It was billed as the battle royale for the establishment mantle, the primary that would decide who emerged as the alternative to Donald Trump and Ted Cruz. But when John Kasich bested Jeb Bush, Marco Rubio, and Chris Christie in New Hampshire last week, Republicans were left with more confusion than certainty. Kasich, often dismissed as an afterthought in the GOP presidential primary, had put himself on the map in the Granite State. But it remained unclear where else on the map he could go from there.
While Rubio and Bush have spent the past year building up campaign organizations that span a number of key states, Kasich focused almost all of his campaign’s time and resources on New Hampshire. His tunnel vision left other campaigns dismissing him almost all together. The weekend before the New Hampshire primary, one Rubio advisor described a possible finish behind Kasich as “a temporary inconvenience,” because no matter how well the Ohio governor did in New Hampshire, he would have no obvious path to the nomination. He would almost certainly do well in his home state of Ohio, a winner-take-all contest on March 15 that could net him 66 delegates in one stroke, but there were few states in the intervening five weeks that seemed geared to Kasich’s strengths.
“Before New Hampshire he couldn’t get a peep in. Now, they’re watching him,” says former Virginia congressman and former National Republican Congressional Committee chairman Tom Davis, who is backing Kasich.
As the six remaining GOP candidates muddle along to an unclear conclusion, people around Kasich believe he can ride the newfound interest in his campaign — and the momentum and influx of money that come with it — to keep himself competitive through Ohio. There’s “no make-or-break state between now and then,” says senior Kasich adviser Tom Rath, who helped engineer the campaign’s second-place finish in New Hampshire. But, he says, Kasich “made himself relevant” in New Hampshire, and it is in his interest to stay relevant.
“If you’re in the story you don’t want to fall out of the story,” Rath says. And “the story’s in South Carolina.”
Kasich has shifted his schedule to spend more time in South Carolina. The public polling there looks more promising for him than anticipated, and he drew huge crowds at some preliminary campaign events. On the one hand, says Rath, a campaign needs to be careful not to buy into its own hype. On the other hand, he says, “you have to trust what you see.”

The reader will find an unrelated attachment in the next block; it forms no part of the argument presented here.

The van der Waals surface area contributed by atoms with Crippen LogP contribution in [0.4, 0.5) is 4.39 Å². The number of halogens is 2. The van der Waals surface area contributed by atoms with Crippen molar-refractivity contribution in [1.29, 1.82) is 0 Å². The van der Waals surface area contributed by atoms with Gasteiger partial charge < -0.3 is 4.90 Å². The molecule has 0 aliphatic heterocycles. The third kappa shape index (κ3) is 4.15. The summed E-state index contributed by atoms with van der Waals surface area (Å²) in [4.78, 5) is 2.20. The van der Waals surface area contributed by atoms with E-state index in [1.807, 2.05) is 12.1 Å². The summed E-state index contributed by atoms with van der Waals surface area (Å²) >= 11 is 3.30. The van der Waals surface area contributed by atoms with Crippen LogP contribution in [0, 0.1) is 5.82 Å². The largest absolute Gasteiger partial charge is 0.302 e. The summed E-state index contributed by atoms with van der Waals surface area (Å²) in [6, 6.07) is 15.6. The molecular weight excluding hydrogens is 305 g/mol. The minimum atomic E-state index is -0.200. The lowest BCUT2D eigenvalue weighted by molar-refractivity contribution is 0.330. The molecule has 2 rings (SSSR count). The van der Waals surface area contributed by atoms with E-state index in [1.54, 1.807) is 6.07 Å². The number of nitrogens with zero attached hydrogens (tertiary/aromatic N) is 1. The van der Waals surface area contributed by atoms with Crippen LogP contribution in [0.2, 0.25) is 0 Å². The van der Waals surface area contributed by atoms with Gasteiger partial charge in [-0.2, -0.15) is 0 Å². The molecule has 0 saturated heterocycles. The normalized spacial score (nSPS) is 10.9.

The campaign has little to lose by giving South Carolina a shot — the expectations are so low that he is almost certain to outperform them.
The campaign has little to lose by giving South Carolina a shot — the expectations are so low that he is almost certain to outperform them. On Wednesday, he earned the endorsement of The State, the second-biggest newspaper statewide. And being where the other remaining candidates are battling fiercely keeps him a part of the conversation, while the low expectations allow him to hum along mostly unscathed. In the debate last weekend in Greenville, Kasich at one point seemed to shrug as the other candidates ripped one another to shreds. “This is crazy,” he told the moderator.
After South Carolina, the circus will move — briefly — to Nevada, where several Republicans spoke favorably of the organization Kasich has been able to build up in a short time. “Since New Hampshire ended, people have come out of the woodwork to say, ‘What can I do to help?’” says Zachary Moyle, Kasich’s state director for Nevada. He adds that, as in South Carolina, the Kasich camp’s goal for Nevada is to “keep the momentum going,” which shouldn’t be a difficult task given the almost non-existent expectations they face in the Silver State.
Virginia, also on March 1, could be an opening for Kasich. Davissees the Ohio governor as being competitive in Northern Virginia and particularly Fairfax County, highly populated areas where moderate Republicans tend to fare very well. (Davis, himself a moderate Republican, represented Fairfax County in the House.) Kasich is slated to appear at George Mason University in Fairfax on Monday.